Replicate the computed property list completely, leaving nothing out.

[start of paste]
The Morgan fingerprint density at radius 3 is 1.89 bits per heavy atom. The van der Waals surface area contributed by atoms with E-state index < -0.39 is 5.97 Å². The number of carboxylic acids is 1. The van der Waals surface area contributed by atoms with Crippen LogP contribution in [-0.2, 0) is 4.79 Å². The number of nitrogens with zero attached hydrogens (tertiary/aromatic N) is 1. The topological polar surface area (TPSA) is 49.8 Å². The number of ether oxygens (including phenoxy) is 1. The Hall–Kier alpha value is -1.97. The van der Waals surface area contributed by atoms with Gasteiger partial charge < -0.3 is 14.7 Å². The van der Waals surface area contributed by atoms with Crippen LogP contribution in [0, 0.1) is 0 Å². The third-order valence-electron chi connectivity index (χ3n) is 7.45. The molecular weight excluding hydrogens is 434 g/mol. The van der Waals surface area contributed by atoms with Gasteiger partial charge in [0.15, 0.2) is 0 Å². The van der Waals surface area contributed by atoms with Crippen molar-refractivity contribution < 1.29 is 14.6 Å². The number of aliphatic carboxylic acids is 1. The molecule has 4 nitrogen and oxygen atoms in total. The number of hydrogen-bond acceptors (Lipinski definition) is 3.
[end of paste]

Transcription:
The Morgan fingerprint density at radius 3 is 1.89 bits per heavy atom. The van der Waals surface area contributed by atoms with E-state index < -0.39 is 5.97 Å². The number of carboxylic acids is 1. The van der Waals surface area contributed by atoms with Crippen LogP contribution in [-0.2, 0) is 4.79 Å². The number of nitrogens with zero attached hydrogens (tertiary/aromatic N) is 1. The topological polar surface area (TPSA) is 49.8 Å². The number of ether oxygens (including phenoxy) is 1. The Hall–Kier alpha value is -1.97. The van der Waals surface area contributed by atoms with Gasteiger partial charge < -0.3 is 14.7 Å². The van der Waals surface area contributed by atoms with Crippen LogP contribution in [0, 0.1) is 0 Å². The third-order valence-electron chi connectivity index (χ3n) is 7.45. The molecular weight excluding hydrogens is 434 g/mol. The van der Waals surface area contributed by atoms with Gasteiger partial charge in [0.15, 0.2) is 0 Å². The van der Waals surface area contributed by atoms with Crippen molar-refractivity contribution < 1.29 is 14.6 Å². The number of aliphatic carboxylic acids is 1. The molecule has 4 nitrogen and oxygen atoms in total. The number of hydrogen-bond acceptors (Lipinski definition) is 3.